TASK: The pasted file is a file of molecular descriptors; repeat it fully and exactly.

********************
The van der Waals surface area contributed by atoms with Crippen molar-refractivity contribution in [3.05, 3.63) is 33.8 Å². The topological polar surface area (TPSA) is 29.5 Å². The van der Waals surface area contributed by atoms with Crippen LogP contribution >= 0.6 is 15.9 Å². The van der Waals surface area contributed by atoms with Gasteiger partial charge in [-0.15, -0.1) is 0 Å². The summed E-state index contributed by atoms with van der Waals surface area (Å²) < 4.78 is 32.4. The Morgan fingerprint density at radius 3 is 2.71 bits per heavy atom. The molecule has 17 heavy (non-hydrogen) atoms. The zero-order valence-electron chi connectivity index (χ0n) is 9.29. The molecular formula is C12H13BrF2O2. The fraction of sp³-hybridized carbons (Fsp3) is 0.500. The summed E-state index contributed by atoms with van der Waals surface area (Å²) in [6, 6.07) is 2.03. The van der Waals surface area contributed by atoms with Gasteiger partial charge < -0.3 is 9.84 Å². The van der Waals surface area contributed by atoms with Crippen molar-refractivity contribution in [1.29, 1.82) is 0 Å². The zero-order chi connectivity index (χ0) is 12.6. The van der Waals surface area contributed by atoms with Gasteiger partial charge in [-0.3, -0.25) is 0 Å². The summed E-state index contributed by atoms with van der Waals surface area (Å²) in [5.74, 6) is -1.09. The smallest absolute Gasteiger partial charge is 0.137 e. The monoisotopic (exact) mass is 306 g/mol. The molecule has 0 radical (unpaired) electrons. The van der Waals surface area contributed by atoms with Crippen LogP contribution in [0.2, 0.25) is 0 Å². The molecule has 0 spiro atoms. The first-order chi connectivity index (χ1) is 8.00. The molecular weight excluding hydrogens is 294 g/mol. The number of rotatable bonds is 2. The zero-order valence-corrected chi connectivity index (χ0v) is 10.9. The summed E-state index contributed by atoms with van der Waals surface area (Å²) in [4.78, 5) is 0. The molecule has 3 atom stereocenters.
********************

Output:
The van der Waals surface area contributed by atoms with Crippen molar-refractivity contribution in [3.05, 3.63) is 33.8 Å². The topological polar surface area (TPSA) is 29.5 Å². The van der Waals surface area contributed by atoms with Crippen LogP contribution >= 0.6 is 15.9 Å². The van der Waals surface area contributed by atoms with Gasteiger partial charge in [-0.15, -0.1) is 0 Å². The summed E-state index contributed by atoms with van der Waals surface area (Å²) < 4.78 is 32.4. The Morgan fingerprint density at radius 3 is 2.71 bits per heavy atom. The molecule has 17 heavy (non-hydrogen) atoms. The zero-order valence-electron chi connectivity index (χ0n) is 9.29. The molecular formula is C12H13BrF2O2. The fraction of sp³-hybridized carbons (Fsp3) is 0.500. The summed E-state index contributed by atoms with van der Waals surface area (Å²) in [6, 6.07) is 2.03. The van der Waals surface area contributed by atoms with Gasteiger partial charge < -0.3 is 9.84 Å². The van der Waals surface area contributed by atoms with Crippen molar-refractivity contribution in [1.29, 1.82) is 0 Å². The zero-order chi connectivity index (χ0) is 12.6. The van der Waals surface area contributed by atoms with Gasteiger partial charge in [-0.3, -0.25) is 0 Å². The summed E-state index contributed by atoms with van der Waals surface area (Å²) in [5.74, 6) is -1.09. The smallest absolute Gasteiger partial charge is 0.137 e. The monoisotopic (exact) mass is 306 g/mol. The molecule has 0 radical (unpaired) electrons. The van der Waals surface area contributed by atoms with Crippen LogP contribution in [0.2, 0.25) is 0 Å². The molecule has 0 spiro atoms. The first-order chi connectivity index (χ1) is 8.00. The molecular weight excluding hydrogens is 294 g/mol. The number of rotatable bonds is 2. The zero-order valence-corrected chi connectivity index (χ0v) is 10.9. The summed E-state index contributed by atoms with van der Waals surface area (Å²) in [4.78, 5) is 0. The molecule has 3 atom stereocenters.